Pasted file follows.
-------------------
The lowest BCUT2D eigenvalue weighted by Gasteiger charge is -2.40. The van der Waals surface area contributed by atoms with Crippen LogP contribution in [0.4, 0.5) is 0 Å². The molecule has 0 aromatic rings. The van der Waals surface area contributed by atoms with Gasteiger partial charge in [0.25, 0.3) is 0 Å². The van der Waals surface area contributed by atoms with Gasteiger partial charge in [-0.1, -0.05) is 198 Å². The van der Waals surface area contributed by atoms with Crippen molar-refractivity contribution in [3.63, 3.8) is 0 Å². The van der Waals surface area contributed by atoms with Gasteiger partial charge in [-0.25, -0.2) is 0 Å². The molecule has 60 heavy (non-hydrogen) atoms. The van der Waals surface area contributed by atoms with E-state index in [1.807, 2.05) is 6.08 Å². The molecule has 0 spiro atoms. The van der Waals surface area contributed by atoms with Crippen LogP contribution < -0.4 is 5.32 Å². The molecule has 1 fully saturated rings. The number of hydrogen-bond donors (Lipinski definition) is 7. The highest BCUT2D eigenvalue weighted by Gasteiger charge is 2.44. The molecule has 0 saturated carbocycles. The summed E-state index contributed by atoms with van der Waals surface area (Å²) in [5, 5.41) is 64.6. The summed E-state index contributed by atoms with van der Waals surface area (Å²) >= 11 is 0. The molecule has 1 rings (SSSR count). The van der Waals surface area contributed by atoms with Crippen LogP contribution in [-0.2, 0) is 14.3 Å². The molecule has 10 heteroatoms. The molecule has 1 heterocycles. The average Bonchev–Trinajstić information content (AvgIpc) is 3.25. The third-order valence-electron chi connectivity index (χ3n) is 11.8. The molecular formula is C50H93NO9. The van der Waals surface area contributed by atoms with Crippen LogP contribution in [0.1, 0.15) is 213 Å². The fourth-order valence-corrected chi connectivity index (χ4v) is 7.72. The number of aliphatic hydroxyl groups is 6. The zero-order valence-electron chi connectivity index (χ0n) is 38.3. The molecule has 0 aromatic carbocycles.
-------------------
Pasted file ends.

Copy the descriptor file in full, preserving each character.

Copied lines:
The lowest BCUT2D eigenvalue weighted by Gasteiger charge is -2.40. The van der Waals surface area contributed by atoms with Crippen LogP contribution in [0.4, 0.5) is 0 Å². The molecule has 0 aromatic rings. The van der Waals surface area contributed by atoms with Gasteiger partial charge in [0.25, 0.3) is 0 Å². The van der Waals surface area contributed by atoms with Gasteiger partial charge in [-0.1, -0.05) is 198 Å². The van der Waals surface area contributed by atoms with Crippen molar-refractivity contribution in [3.63, 3.8) is 0 Å². The van der Waals surface area contributed by atoms with Gasteiger partial charge in [-0.25, -0.2) is 0 Å². The molecule has 60 heavy (non-hydrogen) atoms. The van der Waals surface area contributed by atoms with E-state index in [1.807, 2.05) is 6.08 Å². The molecule has 0 spiro atoms. The van der Waals surface area contributed by atoms with Crippen LogP contribution < -0.4 is 5.32 Å². The molecule has 1 fully saturated rings. The number of hydrogen-bond donors (Lipinski definition) is 7. The highest BCUT2D eigenvalue weighted by Gasteiger charge is 2.44. The molecule has 0 saturated carbocycles. The summed E-state index contributed by atoms with van der Waals surface area (Å²) in [5, 5.41) is 64.6. The summed E-state index contributed by atoms with van der Waals surface area (Å²) >= 11 is 0. The molecule has 1 rings (SSSR count). The van der Waals surface area contributed by atoms with Crippen LogP contribution in [-0.2, 0) is 14.3 Å². The molecule has 10 heteroatoms. The molecule has 1 heterocycles. The average Bonchev–Trinajstić information content (AvgIpc) is 3.25. The third-order valence-electron chi connectivity index (χ3n) is 11.8. The molecular formula is C50H93NO9. The van der Waals surface area contributed by atoms with Crippen LogP contribution in [0.1, 0.15) is 213 Å². The fourth-order valence-corrected chi connectivity index (χ4v) is 7.72. The number of aliphatic hydroxyl groups is 6. The zero-order valence-electron chi connectivity index (χ0n) is 38.3. The molecule has 0 aromatic carbocycles.